WLAN Best Practices Webinar Series: The Importance of Wireless Security Policy
Every organization needs a wireless security policy. These best practices can make one more effective.
An effective wireless security policy is now a must for any organization. If a policy isn’t created, well-defined, or implemented correctly, problems will quickly arise — and there will be no clear solution to address them. Wireless users need to know what they can or can’t do on the network, and managers must have a framework to address issues, especially in the corporate world.
It's not just for big corporations, however; every organization with a WLAN should have a policy in place. Even very small businesses need to have a plan to protect the network. For instance, what would you do if an employee gave out a password? A well-defined policy has a specific answer to that question and many more like it.
The bottom line: if you’re doing wireless, you’d better have some kind of security policy in place. This guide digs into why it’s so important and some tips for creating an effective plan.
Why do we need a wireless security policy?
Think about what could happen without a policy. You’ll be asking for technical issues and security headaches. And it could cause severe financial and reputational damage if something goes wrong and there’s a data breach, for instance.
Without a wireless security policy, you own all the chaos. It’s like playing a game with no rules, so no one knows what to do. It’s hard to enforce even common-sense operational dos and don’ts without a set policy. Users will do whatever they want, including behaviors that create security risks.
Here are several important reasons for a wireless security policy:
- To keep the wireless environment healthy: You’ll have more control over what’s going on and what’s allowed, which keeps the network and its users safer.
- To keep individuals from making avoidable mistakes: People need to be educated about what they can and cannot do while using the network.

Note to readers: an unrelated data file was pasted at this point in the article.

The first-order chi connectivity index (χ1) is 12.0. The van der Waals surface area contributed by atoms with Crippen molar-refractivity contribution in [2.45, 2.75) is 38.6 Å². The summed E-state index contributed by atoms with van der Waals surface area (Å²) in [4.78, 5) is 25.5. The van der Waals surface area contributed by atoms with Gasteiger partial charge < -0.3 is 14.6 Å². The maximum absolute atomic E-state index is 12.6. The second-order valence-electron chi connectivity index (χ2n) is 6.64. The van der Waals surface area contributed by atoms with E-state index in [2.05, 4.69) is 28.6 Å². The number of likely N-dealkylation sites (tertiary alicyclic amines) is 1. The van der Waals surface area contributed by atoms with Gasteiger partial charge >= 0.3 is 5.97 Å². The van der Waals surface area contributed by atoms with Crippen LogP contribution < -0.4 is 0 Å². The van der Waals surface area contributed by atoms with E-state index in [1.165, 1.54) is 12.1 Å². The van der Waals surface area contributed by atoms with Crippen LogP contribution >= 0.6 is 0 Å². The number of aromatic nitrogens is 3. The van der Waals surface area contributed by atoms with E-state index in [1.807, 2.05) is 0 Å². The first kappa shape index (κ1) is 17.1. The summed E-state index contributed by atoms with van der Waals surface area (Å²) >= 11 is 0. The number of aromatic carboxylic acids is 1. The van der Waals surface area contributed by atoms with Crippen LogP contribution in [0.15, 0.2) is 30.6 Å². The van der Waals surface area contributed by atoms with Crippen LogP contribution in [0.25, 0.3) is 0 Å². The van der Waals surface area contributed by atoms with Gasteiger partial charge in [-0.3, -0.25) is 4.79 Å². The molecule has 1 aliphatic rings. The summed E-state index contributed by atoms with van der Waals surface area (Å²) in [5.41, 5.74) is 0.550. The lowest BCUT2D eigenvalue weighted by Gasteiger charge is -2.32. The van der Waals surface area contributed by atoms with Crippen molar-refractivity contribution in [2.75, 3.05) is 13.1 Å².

- To protect sensitive information: A policy isn’t the end-all, be-all for safeguarding data, but it's a major part of it.
- To justify/disqualify solutions: A policy is a metric when shopping for a solution — it can help guide network decisions.
- To eliminate potential issues: Implementing an excellent policy can keep novel problems from being introduced.
Another reason is regulatory compliance. Government and industry-specific requirements should guide a policy to some extent since certain organizations must understand and meet these specific rules. Regulatory compliance categories may include:
- HIPAA (Health Insurance Portability and Accountability Act)
- PCI (Payment Card Industry)
- National security
- DOD (Department of Defense)/military
Company leaders must ensure the organization stays compliant with these rules if and when any apply. Lesser security is one impact of failing to do so; fines and legal liability are others.
7 aspects of an effective wireless security policy
First, consider how to create and implement a policy, including these seven best practices:
1. Executive buy-in
You can have the best plan outline for wireless security ever. But without company leadership's support, you'll have trouble filling it in and implementing the details. If you don't have executive buy-in to any type of security policy, wireless or not, it will be hard to move forward.
2. Clearly worded
The wireless industry is so laden with jargon it can be hard to get around confusion. But the policy language needs to be understood by everyone, so you need to use terms that everyone will know and recognize. Otherwise, it will be hard for them to follow, and mistakes will be made.
Similarly, the policy needs to be accessible and well-communicated. Where can people find these rules? Documents should be part of all employee or vendor onboarding, and everyone should know where they can access them. All parties also need to know they’ll be held accountable for following the policy.
The wireless security policy needs to be reasonable and enforceable. Requirements must be based on real-world threats and situations, including detailed steps for how issues will be corrected.
5. Accounting for exceptions